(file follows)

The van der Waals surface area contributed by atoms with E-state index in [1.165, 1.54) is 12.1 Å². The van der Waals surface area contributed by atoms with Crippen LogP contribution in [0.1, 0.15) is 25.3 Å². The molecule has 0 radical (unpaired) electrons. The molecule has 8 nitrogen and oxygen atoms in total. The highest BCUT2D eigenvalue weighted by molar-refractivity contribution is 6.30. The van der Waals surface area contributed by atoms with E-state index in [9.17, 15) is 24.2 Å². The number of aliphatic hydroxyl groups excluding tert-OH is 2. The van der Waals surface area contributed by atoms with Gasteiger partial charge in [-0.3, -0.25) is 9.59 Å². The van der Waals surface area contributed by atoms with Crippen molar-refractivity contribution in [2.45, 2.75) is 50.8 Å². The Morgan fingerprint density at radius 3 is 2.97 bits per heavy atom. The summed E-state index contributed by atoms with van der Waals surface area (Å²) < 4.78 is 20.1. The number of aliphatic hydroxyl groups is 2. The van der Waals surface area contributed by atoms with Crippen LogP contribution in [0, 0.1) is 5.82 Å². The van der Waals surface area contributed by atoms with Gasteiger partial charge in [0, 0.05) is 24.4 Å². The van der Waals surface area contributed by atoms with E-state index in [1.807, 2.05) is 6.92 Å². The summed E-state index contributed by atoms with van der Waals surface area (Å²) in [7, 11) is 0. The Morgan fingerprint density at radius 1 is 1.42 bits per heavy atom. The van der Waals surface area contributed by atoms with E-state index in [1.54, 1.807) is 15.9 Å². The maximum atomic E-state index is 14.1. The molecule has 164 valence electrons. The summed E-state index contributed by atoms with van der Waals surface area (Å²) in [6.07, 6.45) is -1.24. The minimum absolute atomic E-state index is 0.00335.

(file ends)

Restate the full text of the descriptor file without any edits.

The van der Waals surface area contributed by atoms with E-state index in [1.165, 1.54) is 12.1 Å². The van der Waals surface area contributed by atoms with Crippen LogP contribution in [0.1, 0.15) is 25.3 Å². The molecule has 0 radical (unpaired) electrons. The molecule has 8 nitrogen and oxygen atoms in total. The highest BCUT2D eigenvalue weighted by molar-refractivity contribution is 6.30. The van der Waals surface area contributed by atoms with E-state index in [9.17, 15) is 24.2 Å². The number of aliphatic hydroxyl groups excluding tert-OH is 2. The van der Waals surface area contributed by atoms with Gasteiger partial charge in [-0.3, -0.25) is 9.59 Å². The van der Waals surface area contributed by atoms with Crippen molar-refractivity contribution in [2.45, 2.75) is 50.8 Å². The Morgan fingerprint density at radius 3 is 2.97 bits per heavy atom. The summed E-state index contributed by atoms with van der Waals surface area (Å²) < 4.78 is 20.1. The number of aliphatic hydroxyl groups is 2. The van der Waals surface area contributed by atoms with Crippen LogP contribution in [0, 0.1) is 5.82 Å². The van der Waals surface area contributed by atoms with Gasteiger partial charge in [0, 0.05) is 24.4 Å². The van der Waals surface area contributed by atoms with E-state index in [1.807, 2.05) is 6.92 Å². The summed E-state index contributed by atoms with van der Waals surface area (Å²) in [7, 11) is 0. The Morgan fingerprint density at radius 1 is 1.42 bits per heavy atom. The van der Waals surface area contributed by atoms with E-state index in [1.54, 1.807) is 15.9 Å². The maximum atomic E-state index is 14.1. The molecule has 164 valence electrons. The summed E-state index contributed by atoms with van der Waals surface area (Å²) in [6.07, 6.45) is -1.24. The minimum absolute atomic E-state index is 0.00335.